I See Hawks In L.A.: New Kind of Lonely (Western Seeds Records)

Now, this is some quality country music, the kind from when Goodtime Charlie had the blues and Garcia and his pals dug into the workingman’s pain. New Kind of Lonely (released March 6) takes country out of its slick Nashville ghetto and puts it back on the equal footing it had in the days when Glen Campbell, Hoyt Axton and Jonathan Edwards played on the same charts as Al Green, Bob Marley and Seals & Crofts – i.e. just plain good music worth listening to and integrating into one’s life. Lead singer-guitarist Rob Waller has a deeply burnished voice that’s unlike what’s on radio now these days but oozes classic rootsiness, and his compatriots Paul Lacques (guitar, dobro, vocals) and Paul Marshall (acoustic & electric bass, vocals) gather around a few mics with him to pick and harmonize California dappled country that does their forebears proud. The guest turns here include the Punch Brothers’ violinist Gabe Witcher and banjoist Cliff Wagner (Old #7), but it’s the core symmetry and cohesion of the trio that stands out track after track on this bohemian highway. (DC)

Dennis’ Bonus Review:
The Phantom Family Halo: When I Fall Out (Knitting Factory Records)

Apparently inspired by record store clerk concept classics SF Sorrow by The Pretty Things and Wire’s 154, When I Fall Out (released February 21) possesses a purposeful haze, an engulfing sound one wanders around in, emerging a touch dizzy and basted to a high glow. The atmosphere is dense and the words shimmer on a watery surface, there plain to see until one tries to touch them and they scatter in concentric circles. You might call this psychedelic but not in a cliché Nuggets way – one just feels a touch different being near this Halo. Julian Cope, high priest of pagan rockitude that he is, observed about this band, “This stuff is useful and should be available by the vat on prescription, because it’s good for the mental health.” True dat, and the body gets to wiggle in on the goodness on corkers Light Year Girl which struts and pouts like T Rex, or the wormy squirm of Suicide-esque Lightning On Your Face – movement comes in many forms. With angels’ wings gliding through golden rings, When I Fall Out is a focused burst of cleansing, rejuvenating light. Bathe in it shamelessly, children. (DC)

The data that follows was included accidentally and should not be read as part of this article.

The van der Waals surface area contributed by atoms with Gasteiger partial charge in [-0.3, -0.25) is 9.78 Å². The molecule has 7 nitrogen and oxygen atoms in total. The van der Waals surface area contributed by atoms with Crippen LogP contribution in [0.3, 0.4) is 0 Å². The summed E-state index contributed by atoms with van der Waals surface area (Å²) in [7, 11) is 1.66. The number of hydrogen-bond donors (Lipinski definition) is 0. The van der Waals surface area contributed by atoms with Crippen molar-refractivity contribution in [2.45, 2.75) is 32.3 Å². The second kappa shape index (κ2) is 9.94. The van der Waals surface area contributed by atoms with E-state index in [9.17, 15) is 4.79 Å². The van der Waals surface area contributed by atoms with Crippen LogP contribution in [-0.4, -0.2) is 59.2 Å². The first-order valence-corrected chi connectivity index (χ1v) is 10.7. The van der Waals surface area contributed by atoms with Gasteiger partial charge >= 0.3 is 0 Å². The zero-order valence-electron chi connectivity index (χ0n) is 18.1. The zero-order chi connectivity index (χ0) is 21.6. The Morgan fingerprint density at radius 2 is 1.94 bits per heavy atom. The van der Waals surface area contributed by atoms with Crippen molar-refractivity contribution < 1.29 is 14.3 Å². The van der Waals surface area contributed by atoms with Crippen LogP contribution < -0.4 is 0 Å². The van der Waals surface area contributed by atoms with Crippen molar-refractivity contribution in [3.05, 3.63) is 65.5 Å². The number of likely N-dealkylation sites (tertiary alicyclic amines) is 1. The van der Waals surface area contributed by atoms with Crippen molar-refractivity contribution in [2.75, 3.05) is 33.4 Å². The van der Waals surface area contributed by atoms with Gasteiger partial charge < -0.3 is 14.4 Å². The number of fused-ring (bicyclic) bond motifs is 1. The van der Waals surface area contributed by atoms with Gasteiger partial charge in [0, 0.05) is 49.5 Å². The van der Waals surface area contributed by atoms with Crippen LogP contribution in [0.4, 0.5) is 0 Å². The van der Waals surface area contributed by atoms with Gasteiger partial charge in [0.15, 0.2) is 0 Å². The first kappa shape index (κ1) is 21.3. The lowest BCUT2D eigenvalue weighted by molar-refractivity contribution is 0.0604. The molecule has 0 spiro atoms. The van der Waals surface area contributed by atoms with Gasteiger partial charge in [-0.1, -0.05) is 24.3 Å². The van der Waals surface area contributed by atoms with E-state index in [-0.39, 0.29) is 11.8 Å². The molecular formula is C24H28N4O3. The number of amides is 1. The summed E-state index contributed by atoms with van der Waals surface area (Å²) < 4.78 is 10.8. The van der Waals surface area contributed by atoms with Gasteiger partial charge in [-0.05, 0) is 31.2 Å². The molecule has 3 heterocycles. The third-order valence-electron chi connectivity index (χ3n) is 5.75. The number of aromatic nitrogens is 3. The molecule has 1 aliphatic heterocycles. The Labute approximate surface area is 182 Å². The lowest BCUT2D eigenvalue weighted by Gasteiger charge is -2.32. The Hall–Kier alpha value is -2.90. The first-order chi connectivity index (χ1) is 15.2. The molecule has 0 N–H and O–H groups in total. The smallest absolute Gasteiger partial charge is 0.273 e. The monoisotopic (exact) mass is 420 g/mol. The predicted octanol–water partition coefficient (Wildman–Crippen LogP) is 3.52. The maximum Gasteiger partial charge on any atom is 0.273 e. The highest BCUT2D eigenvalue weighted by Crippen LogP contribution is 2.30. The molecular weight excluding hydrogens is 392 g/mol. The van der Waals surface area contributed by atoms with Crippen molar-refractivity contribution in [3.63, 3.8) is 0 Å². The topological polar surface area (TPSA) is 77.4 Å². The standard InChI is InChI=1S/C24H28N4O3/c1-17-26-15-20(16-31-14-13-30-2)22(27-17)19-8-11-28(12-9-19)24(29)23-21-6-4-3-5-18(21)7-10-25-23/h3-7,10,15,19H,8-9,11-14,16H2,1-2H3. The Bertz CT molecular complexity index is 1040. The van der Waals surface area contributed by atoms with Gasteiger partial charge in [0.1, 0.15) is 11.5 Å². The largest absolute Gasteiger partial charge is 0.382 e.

Ron’s Pick of the Week:
Bruce Springsteen: Wrecking Ball (Columbia)